Video


Both Rex and Rob Ryan are known to use the Bear front, otherwise known as the double eagle, and in its 1985 incarnation, the 46, and  in preseason week 1 year 2011, both brothers flashed some double eagle with 8 man line.

The image above is the most famous Bear of the night, as Jon Gruden mentioned it, but  the very next play featured a Bear with a flexed nose tackle.

Rob’s double eagle had 5 down linemen instead of 6, but the 6 players along the line, and two players at linebacker depth and over the tackle leads me to designate this the first Bear the Cowboys have run under Rob Ryan.

If you own exactly one book on the Dallas Cowboys, I’d strongly suggest this one be your book.

The essential oral narrative of the Dallas Cowboys.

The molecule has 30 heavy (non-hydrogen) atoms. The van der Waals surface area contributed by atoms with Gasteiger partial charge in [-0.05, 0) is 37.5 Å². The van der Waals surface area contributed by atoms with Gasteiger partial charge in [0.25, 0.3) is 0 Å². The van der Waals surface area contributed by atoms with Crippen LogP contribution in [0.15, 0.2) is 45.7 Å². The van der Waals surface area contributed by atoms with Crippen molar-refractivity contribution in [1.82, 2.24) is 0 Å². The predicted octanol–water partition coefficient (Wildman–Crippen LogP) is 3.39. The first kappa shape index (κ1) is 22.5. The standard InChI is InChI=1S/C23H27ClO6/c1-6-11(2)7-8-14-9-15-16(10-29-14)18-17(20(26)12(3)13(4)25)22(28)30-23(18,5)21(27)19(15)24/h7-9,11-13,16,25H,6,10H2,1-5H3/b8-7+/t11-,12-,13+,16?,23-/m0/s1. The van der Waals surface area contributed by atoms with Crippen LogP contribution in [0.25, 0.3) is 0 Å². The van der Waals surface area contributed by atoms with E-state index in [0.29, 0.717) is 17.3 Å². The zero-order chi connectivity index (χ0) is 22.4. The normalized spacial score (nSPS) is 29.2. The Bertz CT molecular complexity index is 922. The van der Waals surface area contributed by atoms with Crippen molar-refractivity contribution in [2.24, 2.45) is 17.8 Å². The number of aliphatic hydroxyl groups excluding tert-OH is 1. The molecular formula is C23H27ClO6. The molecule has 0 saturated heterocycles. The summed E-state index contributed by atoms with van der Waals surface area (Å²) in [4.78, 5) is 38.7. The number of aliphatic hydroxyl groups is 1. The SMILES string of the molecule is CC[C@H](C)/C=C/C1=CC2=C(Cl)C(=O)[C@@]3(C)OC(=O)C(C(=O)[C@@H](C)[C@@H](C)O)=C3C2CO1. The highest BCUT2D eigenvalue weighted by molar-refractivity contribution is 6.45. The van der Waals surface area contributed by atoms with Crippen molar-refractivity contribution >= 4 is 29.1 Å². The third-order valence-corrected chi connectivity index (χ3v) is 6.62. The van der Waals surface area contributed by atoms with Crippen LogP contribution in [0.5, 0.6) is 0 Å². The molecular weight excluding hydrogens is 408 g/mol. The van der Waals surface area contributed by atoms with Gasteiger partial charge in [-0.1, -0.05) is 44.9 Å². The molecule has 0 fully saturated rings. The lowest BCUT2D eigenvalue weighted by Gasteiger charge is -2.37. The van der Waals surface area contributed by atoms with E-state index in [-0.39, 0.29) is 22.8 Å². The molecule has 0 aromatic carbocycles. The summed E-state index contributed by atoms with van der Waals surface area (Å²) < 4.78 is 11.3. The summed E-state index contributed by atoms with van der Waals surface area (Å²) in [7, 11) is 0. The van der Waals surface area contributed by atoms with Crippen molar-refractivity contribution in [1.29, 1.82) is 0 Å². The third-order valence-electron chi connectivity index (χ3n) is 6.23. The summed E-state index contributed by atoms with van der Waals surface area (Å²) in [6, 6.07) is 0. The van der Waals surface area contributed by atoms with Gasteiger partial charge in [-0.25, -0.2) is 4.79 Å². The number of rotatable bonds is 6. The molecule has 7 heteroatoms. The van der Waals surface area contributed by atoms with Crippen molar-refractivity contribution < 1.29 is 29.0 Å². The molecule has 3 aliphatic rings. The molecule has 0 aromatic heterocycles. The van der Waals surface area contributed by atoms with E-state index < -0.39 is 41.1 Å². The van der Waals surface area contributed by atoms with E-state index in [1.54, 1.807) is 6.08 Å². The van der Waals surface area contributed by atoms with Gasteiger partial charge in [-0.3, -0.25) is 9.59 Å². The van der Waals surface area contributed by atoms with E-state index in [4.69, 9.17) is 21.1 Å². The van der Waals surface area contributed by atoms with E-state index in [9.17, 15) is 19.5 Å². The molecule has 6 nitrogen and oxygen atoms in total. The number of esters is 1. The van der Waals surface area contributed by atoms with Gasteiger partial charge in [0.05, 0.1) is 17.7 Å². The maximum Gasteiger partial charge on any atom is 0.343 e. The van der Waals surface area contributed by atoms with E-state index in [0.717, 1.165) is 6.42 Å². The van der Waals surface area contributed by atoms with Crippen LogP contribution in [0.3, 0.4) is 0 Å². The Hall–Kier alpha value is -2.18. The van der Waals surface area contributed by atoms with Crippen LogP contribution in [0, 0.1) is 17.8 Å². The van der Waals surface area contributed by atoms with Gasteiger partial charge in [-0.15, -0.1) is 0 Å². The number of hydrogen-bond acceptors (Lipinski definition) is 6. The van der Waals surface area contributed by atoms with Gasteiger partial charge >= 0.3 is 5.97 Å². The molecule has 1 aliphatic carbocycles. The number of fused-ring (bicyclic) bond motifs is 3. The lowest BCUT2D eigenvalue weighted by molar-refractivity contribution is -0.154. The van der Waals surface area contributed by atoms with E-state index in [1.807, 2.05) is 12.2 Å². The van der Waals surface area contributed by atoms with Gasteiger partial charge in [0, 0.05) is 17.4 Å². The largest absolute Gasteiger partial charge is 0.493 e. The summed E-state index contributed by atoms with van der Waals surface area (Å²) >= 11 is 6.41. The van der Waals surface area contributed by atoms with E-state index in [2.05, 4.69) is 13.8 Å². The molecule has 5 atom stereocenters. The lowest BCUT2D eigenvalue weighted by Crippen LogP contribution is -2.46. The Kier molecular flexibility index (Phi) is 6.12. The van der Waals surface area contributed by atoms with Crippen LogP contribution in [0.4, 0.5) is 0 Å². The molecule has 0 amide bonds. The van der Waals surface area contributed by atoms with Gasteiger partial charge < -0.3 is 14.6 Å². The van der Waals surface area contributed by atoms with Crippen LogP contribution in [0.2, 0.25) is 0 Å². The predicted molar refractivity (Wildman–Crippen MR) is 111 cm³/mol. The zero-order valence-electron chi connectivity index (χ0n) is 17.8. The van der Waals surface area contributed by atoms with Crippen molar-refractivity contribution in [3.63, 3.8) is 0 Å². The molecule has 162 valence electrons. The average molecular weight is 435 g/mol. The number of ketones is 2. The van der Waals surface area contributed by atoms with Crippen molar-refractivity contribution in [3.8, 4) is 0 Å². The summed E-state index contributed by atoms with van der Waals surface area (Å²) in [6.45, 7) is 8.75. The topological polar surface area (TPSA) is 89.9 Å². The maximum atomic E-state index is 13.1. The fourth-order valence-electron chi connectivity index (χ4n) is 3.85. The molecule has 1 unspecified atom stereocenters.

Peter’s book is an oral narrative, composed of dozen of interviews of the “critical players”, and thus similar to, say, Studs Terkel’s “The Good War“. The book is organized in chronological order, from the foundation of the franchise to the middle 1990s. It’s not really a tell all book, though it interviews people who were very pro franchise and others who didn’t care much for their treatment (the linebacker Rodrigo Barnes, for example). It is rich in detail, exhaustive, but an easier read than its 838 pages would suggest. For the historian, comments about the way Tom Landry was blocking when the franchise began would be useful to those tracing the origins of the zone blocking scheme. We’ve talked about the specific quotes involved in our review of Pat Kirwan’s book.